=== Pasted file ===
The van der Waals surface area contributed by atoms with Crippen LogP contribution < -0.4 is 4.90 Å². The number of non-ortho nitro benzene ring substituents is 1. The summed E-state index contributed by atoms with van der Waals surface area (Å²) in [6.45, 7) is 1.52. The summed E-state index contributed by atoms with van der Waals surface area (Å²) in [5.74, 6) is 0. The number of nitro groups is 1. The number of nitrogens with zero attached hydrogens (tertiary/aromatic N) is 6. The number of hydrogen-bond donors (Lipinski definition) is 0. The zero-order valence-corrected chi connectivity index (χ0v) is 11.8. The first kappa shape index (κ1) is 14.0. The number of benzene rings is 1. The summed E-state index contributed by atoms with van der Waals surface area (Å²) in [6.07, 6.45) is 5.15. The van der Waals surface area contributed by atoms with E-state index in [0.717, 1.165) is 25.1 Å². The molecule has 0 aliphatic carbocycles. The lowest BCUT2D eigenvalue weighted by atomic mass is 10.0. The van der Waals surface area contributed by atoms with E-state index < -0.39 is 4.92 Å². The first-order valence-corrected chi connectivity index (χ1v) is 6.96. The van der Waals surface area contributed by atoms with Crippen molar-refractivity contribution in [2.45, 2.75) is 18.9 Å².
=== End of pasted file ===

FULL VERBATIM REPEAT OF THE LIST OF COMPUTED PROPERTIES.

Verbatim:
The van der Waals surface area contributed by atoms with Crippen LogP contribution < -0.4 is 4.90 Å². The number of non-ortho nitro benzene ring substituents is 1. The summed E-state index contributed by atoms with van der Waals surface area (Å²) in [6.45, 7) is 1.52. The summed E-state index contributed by atoms with van der Waals surface area (Å²) in [5.74, 6) is 0. The number of nitro groups is 1. The number of nitrogens with zero attached hydrogens (tertiary/aromatic N) is 6. The number of hydrogen-bond donors (Lipinski definition) is 0. The zero-order valence-corrected chi connectivity index (χ0v) is 11.8. The first kappa shape index (κ1) is 14.0. The number of benzene rings is 1. The summed E-state index contributed by atoms with van der Waals surface area (Å²) in [6.07, 6.45) is 5.15. The van der Waals surface area contributed by atoms with E-state index in [0.717, 1.165) is 25.1 Å². The molecule has 0 aliphatic carbocycles. The lowest BCUT2D eigenvalue weighted by atomic mass is 10.0. The van der Waals surface area contributed by atoms with E-state index < -0.39 is 4.92 Å². The first-order valence-corrected chi connectivity index (χ1v) is 6.96. The van der Waals surface area contributed by atoms with Crippen molar-refractivity contribution in [2.45, 2.75) is 18.9 Å².